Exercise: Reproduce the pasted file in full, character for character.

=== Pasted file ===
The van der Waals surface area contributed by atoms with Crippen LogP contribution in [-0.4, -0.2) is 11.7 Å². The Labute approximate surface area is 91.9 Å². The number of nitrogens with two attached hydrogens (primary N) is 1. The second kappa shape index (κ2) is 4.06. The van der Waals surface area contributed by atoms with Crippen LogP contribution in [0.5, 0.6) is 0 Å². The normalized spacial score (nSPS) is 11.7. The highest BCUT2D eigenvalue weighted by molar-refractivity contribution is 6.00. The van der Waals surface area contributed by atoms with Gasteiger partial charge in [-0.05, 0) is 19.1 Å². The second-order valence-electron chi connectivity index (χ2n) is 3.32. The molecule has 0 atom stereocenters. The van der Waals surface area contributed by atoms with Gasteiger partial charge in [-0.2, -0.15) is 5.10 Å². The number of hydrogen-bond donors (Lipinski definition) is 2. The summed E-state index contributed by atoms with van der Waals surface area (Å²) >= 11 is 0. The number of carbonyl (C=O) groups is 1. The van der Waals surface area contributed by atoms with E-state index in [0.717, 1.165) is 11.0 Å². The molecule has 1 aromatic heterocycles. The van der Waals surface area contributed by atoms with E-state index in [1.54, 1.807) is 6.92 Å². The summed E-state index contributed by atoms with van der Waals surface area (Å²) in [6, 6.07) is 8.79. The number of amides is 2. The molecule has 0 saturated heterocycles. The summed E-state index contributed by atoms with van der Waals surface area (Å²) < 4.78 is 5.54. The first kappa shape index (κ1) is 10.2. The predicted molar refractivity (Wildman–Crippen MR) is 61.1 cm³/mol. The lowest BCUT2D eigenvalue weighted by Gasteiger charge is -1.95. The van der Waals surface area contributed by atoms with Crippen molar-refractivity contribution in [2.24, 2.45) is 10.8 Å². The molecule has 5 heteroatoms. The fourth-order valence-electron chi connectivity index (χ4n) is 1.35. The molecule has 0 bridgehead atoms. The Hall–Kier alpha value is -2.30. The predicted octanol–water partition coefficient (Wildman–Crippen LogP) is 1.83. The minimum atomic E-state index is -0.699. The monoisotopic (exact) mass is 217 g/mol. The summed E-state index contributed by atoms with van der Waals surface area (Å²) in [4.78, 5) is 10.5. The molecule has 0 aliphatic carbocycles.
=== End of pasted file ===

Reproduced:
The van der Waals surface area contributed by atoms with Crippen LogP contribution in [-0.4, -0.2) is 11.7 Å². The Labute approximate surface area is 91.9 Å². The number of nitrogens with two attached hydrogens (primary N) is 1. The second kappa shape index (κ2) is 4.06. The van der Waals surface area contributed by atoms with Crippen LogP contribution in [0.5, 0.6) is 0 Å². The normalized spacial score (nSPS) is 11.7. The highest BCUT2D eigenvalue weighted by molar-refractivity contribution is 6.00. The van der Waals surface area contributed by atoms with Gasteiger partial charge in [-0.05, 0) is 19.1 Å². The second-order valence-electron chi connectivity index (χ2n) is 3.32. The molecule has 0 atom stereocenters. The van der Waals surface area contributed by atoms with Gasteiger partial charge in [-0.2, -0.15) is 5.10 Å². The number of hydrogen-bond donors (Lipinski definition) is 2. The summed E-state index contributed by atoms with van der Waals surface area (Å²) >= 11 is 0. The number of carbonyl (C=O) groups is 1. The van der Waals surface area contributed by atoms with E-state index in [0.717, 1.165) is 11.0 Å². The molecule has 1 aromatic heterocycles. The van der Waals surface area contributed by atoms with E-state index in [1.54, 1.807) is 6.92 Å². The summed E-state index contributed by atoms with van der Waals surface area (Å²) in [6, 6.07) is 8.79. The number of amides is 2. The molecule has 0 saturated heterocycles. The summed E-state index contributed by atoms with van der Waals surface area (Å²) < 4.78 is 5.54. The first kappa shape index (κ1) is 10.2. The predicted molar refractivity (Wildman–Crippen MR) is 61.1 cm³/mol. The lowest BCUT2D eigenvalue weighted by Gasteiger charge is -1.95. The van der Waals surface area contributed by atoms with Crippen molar-refractivity contribution in [2.24, 2.45) is 10.8 Å². The molecule has 5 heteroatoms. The fourth-order valence-electron chi connectivity index (χ4n) is 1.35. The molecule has 0 bridgehead atoms. The Hall–Kier alpha value is -2.30. The predicted octanol–water partition coefficient (Wildman–Crippen LogP) is 1.83. The minimum atomic E-state index is -0.699. The monoisotopic (exact) mass is 217 g/mol. The summed E-state index contributed by atoms with van der Waals surface area (Å²) in [4.78, 5) is 10.5. The molecule has 0 aliphatic carbocycles.